I can imagine the damages that can be caused by forcing something; thanks for the tip. I'm sure that it'll come in handy while I attempt to assemble the thing. :D

    pckitty4427 said:


    Thanks for the suggestion. The one thing I'm a bit wary about, however, is Corsair's recent high failure rate. On just about every page on Newegg's reviews, there are at least three or four reviewers speaking of shorts, smoking, DOA, or general failure into the lifespan of the product.

    Anonymous said:
    I suggest you drop the CPU to a i5-2400 and the PSU to a 500-550W. Then, with the extra money, you can get a better GPU:
    http://www.microcenter.com/single_product_results.phtml?product_id=0371828

    A high end build isn't high-end without a SSD. Get this:
    http://www.microcenter.com/single_product_results.phtml?product_id=0385836


    I hadn't quite thought of that, though I suppose that I could throw a bit more cash in the GPU's direction. For now, I think I'll be sticking to a standard HDD though.
  21. Also, here's a question on the software side of things. What are decent programs to stress-test hardware and make sure it is working correctly? That's a field in which I have next to no information on. :D Is it possible to test specific components, and if so, can you do it through the BIOS?
  22. FCV96 said:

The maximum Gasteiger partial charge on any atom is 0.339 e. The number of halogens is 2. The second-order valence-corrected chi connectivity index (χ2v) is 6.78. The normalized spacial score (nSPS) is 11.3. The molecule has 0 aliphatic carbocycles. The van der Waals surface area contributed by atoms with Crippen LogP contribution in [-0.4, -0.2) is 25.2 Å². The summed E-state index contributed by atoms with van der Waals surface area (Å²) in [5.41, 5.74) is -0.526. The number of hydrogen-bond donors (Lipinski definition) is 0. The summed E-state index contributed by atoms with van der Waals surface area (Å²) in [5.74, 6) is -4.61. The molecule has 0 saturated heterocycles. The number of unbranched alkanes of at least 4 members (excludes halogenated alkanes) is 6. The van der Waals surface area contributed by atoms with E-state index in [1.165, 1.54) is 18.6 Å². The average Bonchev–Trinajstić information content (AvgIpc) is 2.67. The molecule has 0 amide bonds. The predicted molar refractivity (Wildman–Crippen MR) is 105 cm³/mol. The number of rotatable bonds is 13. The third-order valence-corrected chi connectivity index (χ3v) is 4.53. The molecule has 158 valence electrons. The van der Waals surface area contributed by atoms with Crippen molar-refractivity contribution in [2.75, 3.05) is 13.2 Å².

Also, here's a question on the software side of things. What are decent programs to stress-test hardware and make sure it is working correctly? That's a field in which I have next to no information on. :D Is it possible to test specific components, and if so, can you do it through the BIOS?


    Intel Burn Test and Prime95 are good programs for stress-testing the CPU.

    http://downloads.guru3d.com/IntelBurnTest-v2.3-download-2047.html
    http://files.extremeoverclocking.com/file.php?f=103

    Unigine Heaven is a good program for stress-testing and benchmarking the GPU.

    http://unigine.com/products/heaven/

    Furmark is good for stress-testing and benchmarking the GPU too. It won't give you all the eye-candy that Unigine Heaven gives you though.

    http://www.ozone3d.net/benchmarks/fur/
  23. pckitty4427 said:
    Intel Burn Test and Prime95 are good programs for stress-testing the CPU.

    http://downloads.guru3d.com/IntelBurnTest-v2.3-download-2047.html
    http://files.extremeoverclocking.com/file.php?f=103

    Unigine Heaven is a good program for stress-testing and benchmarking the GPU.

    http://unigine.com/products/heaven/

    Furmark is good for stress-testing and benchmarking the GPU too. It won't give you all the eye-candy that Unigine Heaven gives you though.

    http://www.ozone3d.net/benchmarks/fur/


    I simply cannot thank you, and the others who have replied to this thread, enough; your help has been invaluable to boosting my confidence in actually taking the plunge and building this thing. Here's one last question to pose though; do you have any specific tips on problems that may be encountered during the build? I've read the troubleshooting suggestion thread, but was curious as to whether or not you [or others] had any specific personal experiences.